How to increase pull-ups trainer tip: Do all 10 reps on one side then switch sides. This move increases lower back strength and will help support your body weight during the pull-up.
How to do a glute bridge: Lie with your back against the floor, knees bent at 90 degrees, arms at your sides, and palms facing the floor. Bring your butt up, squeezing your glutes at the top. Pause for two seconds, then return to start.
Trainer tip: Do these slowly, focusing on the glute contraction. You can also isolate one side by keeping one foot on the ground and raising one leg off the ground as you bridge up.
Suspension Trainer Biceps Curl
How to do a suspension trainer biceps curl: Stand facing the anchor point, holding the suspension trainer by the handles. Lower your body until your arms are fully extended and you’re in a tight plank with your body in a straight line. Pull body toward the anchor by bringing your knuckles to your temples, with your elbows high and eyes forward. Return to the starting position with your arms extended. That’s one rep.
How to increase pull-ups trainer tip: Let your body hang down before the start. Keep your core tight throughout the movement.
Do workouts A and B once each this week. Week three will be your first attempt at a pull-up after intentionally working on improving it. This week also targets grip and upper back muscles.
Try to do a pull-up. If you can, great. See how many you can safely do in a row. Record the number. Continue the plan to increase the number. If you still can’t do it, try a chin-up.
How to do a pull-up: Grab a sturdy bar overhead with both hands using a pronated (overhand) grip slightly wider than shoulder width. Keep your legs straight; don’t cross your feet over each other. Pull yourself vertically until your chin is higher than the bar. Return back to start position with your arms fully extended. Do not “kip” or swing yourself up so your chest hits the bar.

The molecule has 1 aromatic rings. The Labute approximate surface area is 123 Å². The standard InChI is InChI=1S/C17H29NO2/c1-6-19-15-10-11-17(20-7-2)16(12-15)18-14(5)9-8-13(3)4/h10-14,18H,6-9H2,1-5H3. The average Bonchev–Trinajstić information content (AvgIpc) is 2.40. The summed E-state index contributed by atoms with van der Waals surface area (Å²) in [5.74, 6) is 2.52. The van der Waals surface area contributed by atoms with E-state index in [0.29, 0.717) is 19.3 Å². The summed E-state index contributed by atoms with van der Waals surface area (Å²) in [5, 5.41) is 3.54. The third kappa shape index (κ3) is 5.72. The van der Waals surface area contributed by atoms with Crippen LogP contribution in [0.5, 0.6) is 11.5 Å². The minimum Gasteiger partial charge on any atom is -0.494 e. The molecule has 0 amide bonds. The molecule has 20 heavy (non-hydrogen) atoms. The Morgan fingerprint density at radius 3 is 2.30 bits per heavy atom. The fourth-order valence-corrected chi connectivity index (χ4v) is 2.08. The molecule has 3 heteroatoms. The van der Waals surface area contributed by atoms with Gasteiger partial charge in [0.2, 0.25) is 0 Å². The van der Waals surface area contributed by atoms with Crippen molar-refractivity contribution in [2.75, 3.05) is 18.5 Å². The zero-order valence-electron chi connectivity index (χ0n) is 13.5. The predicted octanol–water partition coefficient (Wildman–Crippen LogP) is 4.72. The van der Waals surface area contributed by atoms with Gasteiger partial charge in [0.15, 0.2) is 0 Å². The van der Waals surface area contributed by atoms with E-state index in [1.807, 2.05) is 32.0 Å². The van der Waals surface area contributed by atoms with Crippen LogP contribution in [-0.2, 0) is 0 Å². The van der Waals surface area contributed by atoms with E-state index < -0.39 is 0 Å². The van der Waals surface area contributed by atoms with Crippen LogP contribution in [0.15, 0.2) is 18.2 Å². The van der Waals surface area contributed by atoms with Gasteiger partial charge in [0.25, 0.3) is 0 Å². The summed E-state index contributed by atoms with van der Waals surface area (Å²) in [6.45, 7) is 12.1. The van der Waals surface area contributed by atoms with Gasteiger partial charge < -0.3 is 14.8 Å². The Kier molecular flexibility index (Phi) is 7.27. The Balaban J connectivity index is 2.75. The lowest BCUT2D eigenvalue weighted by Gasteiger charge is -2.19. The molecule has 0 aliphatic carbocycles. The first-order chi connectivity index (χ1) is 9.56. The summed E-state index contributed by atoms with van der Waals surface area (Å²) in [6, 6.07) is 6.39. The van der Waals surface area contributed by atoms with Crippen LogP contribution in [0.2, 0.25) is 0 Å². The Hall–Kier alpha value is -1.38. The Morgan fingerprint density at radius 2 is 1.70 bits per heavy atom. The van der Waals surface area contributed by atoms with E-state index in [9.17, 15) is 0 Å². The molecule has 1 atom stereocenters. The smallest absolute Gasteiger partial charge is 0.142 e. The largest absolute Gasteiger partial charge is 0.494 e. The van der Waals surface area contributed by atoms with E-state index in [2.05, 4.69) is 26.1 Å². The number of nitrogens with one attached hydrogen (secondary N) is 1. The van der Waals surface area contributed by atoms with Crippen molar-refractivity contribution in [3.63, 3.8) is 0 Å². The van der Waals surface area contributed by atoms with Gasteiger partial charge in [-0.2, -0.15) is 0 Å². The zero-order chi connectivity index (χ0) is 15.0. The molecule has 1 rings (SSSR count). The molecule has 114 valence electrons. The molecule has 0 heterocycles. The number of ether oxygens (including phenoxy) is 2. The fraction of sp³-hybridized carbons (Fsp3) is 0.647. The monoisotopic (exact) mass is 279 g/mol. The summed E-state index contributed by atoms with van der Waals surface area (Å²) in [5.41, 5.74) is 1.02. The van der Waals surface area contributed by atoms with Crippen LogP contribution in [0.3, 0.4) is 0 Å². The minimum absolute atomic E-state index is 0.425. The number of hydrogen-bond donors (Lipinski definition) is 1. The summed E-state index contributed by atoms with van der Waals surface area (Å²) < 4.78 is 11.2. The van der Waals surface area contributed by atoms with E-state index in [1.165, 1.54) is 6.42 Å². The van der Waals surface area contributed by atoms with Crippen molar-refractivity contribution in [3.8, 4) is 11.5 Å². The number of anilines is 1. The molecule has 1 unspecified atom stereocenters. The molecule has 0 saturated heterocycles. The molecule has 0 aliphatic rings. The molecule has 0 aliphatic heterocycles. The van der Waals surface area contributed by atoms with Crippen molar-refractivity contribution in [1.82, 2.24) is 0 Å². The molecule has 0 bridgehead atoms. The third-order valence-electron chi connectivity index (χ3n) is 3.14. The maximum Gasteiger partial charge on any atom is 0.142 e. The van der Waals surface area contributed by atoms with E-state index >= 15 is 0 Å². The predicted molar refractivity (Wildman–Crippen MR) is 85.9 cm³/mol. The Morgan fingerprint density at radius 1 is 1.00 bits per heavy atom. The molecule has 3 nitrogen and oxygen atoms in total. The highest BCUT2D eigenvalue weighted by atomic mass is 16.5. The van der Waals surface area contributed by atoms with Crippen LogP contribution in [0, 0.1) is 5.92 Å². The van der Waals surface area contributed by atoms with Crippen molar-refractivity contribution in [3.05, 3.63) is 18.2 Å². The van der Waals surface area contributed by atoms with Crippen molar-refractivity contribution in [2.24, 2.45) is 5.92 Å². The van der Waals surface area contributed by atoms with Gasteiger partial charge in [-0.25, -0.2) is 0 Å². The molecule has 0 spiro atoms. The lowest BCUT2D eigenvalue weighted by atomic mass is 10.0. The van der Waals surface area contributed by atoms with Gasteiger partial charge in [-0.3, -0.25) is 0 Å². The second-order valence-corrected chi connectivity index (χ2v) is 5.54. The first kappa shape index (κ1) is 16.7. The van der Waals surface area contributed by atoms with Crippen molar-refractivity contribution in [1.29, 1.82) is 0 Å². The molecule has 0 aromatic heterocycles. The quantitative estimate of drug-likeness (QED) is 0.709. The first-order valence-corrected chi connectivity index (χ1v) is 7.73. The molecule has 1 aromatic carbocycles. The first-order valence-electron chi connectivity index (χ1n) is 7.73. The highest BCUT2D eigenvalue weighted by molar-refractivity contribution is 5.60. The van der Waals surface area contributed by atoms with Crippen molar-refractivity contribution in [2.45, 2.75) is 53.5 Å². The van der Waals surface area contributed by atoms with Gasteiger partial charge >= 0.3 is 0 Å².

How to do a chin-up: Do the same as the pull-up, except your palms are facing you instead of facing away. If you have access to a neutral grip handle, where your palms face each other, this is also considered a chin-up.
Reps: As many as possible
Trainer tip: If you can do this and not a pull-up, then you need to work on your grip and back muscles more than your biceps. You also may be psyching yourself out. The pull-up and chin-up are quite similar, although most people find the pull-up more difficult.
To improve grip strength more than you have already, you can visit indoor rock climbing gyms and do bouldering and roped climbing. Use spring-loaded hand grippers and other grip-specific tools like Hand X Band. Target the muscles in your fingers with the following two moves.